wordpress performance

What’s Killing Your WordPress Performance?

Website Tips and Tricks

Did you know that nearly 50% of people won’t wait more than three seconds for a page to load? If your WordPress performance is poor, it might mean that your pages aren’t loading as fast as they should be.

Failure to fix poor WordPress performance can lead to people abandoning your website before they even get around to reading anything. It can also negatively impact your SEO and can lead to other rookie WordPress mistakes. This, of course, can be detrimental to your business.

If you’d like some help figuring out how to fix this problem, keep reading.

In this post, we’ll review tactics you can use to fix poor WordPress performance, such as image compression and choosing the right web host.

Let’s begin!

Figure Out What’s Causing Poor WordPress Performance

Yes, you can take a hit and miss approach to fixing these problems. However, a better approach would be to identify exactly what is causing poor performance and then fixing the offending problems.

Use PageSpeed Insights – a free, specialized tool developed by Google – to figure out why your site is loading slowly. The tool will scan the provided site, and give a score that indicates the site’s performance. You will also be provided with some specific recommendations alongside this score, that will tell you what you can do to improve performance.

However, the tool will not scan the entirety of your website, and will only process one page at a time. For most people, this shouldn’t be too much of a problem. The problems affecting one page, are likely the same problems affecting the rest of your website. Because of this, you should think about making site-wide changes, based on the recommendations provided for an individual page.

Now let’s look at some of the common problems associated with poor WordPress performance and how they can be tackled.

Slow Loading Images

One of the main reasons a WordPress page might load slowly is because the images on a given page are too large.

One of the best ways to fix this problem is by optimizing and compressing the images. You don’t need to be an expert to compress WordPress images as you can use a free WordPress plugin to help you get the job done.

Before you do any of this, however, be sure to backup your site. This will protect you from any issues that might happen when tinkering with the images. Your web hosting company can help you create a backup of your site.

An example of a good (free) image compression plugin is Smush Image Compression and Optimization. This plugin will scan the images on your website and then compress and optimize them. The tool generally takes under a minute to work its magic – so your website shouldn’t experience much, if any, downtime.

To make sure the tool has done its job, run a webpage through the PageSpeed Insights tool, after using the plugin. If you don’t notice any changes, consider using another plugin.

Change Web Hosts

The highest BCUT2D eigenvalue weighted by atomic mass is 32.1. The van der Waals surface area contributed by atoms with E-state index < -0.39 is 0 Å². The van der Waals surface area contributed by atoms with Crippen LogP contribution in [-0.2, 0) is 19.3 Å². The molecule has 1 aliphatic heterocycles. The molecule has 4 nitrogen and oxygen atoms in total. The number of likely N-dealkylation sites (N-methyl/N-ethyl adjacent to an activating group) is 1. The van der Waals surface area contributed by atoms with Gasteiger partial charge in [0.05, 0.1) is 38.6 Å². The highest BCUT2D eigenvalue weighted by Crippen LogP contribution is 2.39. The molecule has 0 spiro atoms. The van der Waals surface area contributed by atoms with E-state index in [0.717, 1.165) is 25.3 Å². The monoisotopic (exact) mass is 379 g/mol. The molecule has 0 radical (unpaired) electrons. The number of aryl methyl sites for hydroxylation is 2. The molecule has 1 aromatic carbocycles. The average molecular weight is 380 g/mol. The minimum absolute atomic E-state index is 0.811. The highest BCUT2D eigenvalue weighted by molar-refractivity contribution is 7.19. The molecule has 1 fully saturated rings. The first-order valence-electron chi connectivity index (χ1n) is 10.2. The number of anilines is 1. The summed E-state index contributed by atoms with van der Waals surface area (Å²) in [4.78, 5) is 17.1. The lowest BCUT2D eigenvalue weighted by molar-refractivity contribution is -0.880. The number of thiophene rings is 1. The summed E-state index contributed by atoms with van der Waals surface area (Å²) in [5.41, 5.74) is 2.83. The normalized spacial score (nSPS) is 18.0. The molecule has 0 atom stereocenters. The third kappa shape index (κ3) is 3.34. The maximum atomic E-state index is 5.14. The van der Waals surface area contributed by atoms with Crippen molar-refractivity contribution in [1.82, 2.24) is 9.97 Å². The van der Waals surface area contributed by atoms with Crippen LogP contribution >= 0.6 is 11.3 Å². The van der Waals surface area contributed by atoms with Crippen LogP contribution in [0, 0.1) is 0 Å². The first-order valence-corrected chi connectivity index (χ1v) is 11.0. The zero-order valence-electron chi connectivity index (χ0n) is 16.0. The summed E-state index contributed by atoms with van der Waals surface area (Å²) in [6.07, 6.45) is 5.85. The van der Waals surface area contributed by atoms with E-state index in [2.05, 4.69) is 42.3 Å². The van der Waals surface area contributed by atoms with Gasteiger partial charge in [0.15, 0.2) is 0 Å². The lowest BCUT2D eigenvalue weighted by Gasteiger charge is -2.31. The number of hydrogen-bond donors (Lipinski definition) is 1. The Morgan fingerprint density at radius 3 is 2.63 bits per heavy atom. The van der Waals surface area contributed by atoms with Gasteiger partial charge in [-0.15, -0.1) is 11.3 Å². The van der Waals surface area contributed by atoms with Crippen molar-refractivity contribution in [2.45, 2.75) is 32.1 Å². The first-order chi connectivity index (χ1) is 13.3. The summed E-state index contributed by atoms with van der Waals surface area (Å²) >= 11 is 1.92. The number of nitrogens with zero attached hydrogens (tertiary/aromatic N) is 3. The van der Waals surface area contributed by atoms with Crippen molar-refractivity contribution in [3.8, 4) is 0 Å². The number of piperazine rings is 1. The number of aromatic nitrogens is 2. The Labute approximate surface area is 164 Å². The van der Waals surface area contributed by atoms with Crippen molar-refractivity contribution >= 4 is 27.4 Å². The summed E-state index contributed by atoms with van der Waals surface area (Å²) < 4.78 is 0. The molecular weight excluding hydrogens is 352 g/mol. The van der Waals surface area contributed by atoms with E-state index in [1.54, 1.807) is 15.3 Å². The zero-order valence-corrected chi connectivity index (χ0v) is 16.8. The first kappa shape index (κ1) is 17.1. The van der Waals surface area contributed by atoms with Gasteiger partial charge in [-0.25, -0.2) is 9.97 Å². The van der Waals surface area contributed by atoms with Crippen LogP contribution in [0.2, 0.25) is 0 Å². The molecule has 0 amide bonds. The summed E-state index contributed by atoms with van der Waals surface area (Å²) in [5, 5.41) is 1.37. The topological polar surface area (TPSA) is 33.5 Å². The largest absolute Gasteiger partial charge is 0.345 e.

You can make every change possible on your site to improve WordPress performance and still experience poor results. If you experience this, it is most likely due to hosting your website using a cheap web hosting plan.

Cheap web hosting plans are fine when you’re just starting out. But if your website is starting to generate some serious traffic, you’ll need to increase your hosting budget – and this might mean changing web hosts.

When changing web hosts, look for a company that hosts servers in the location of your target audience. For example, if your audience is mainly in the UK, have your website hosted on UK servers. Though it might sound odd, having your servers closer to your target audience helps to improve performance, because the information has to ‘cover’ less distance.

Cheaper hosting plans offer shared hosting. This is when your website is hosted on the same server as many other websites. This is a problem, because if those other websites are using up a lot of bandwidth, they can slow down your site.

To avoid this issue, think about investing in a dedicated hosting plan. This is where your website is the only website on the server. This kind of plan can cost a lot more money. But it’s one of the most effective ways to ramp up performance, if your website is generating a lot of traffic.

If your budget isn’t able to cover a dedicated hosting plan, think about using a host that provides ‘managed’ WordPress hosting. Companies that provide managed WordPress hosting have taken steps to optimize their offering specifically for WordPress sites.

An added benefit of using managed WordPress hosting, is that such companies provide services such as Content Delivery Networks (CDNs). CDNs can help improve website speed for people who aren’t in the same country as your website servers.

Too Many Plugins

Plugins can bloat your website.

You need to make sure you only have necessary plugins installed. Every-time a webpage loads, the plugins have to load too. If you have plugins installed that aren’t contributing a great deal to your website, uninstall them.

You should also experiment with turning off all of your plugins and then turning them on sequentially, testing the speed of your site each time. This will help you figure out which plugins are having a negative impact on the performance of your site.

Perfect Performance? Solved!

In this post, we’ve explored some of the things you can do to identify performance sticking points such as large images and too many plugins.

To begin with, making all of these adjustments to your site can be a bit overwhelming – especially if you do not have a technical background. But if you slowly chip away at the problems causing poor performance, it won’t be long before you have a WordPress site that is blazingly fast.

Want to learn more about how you can improve WordPress performance? Check out our blog to learn more!

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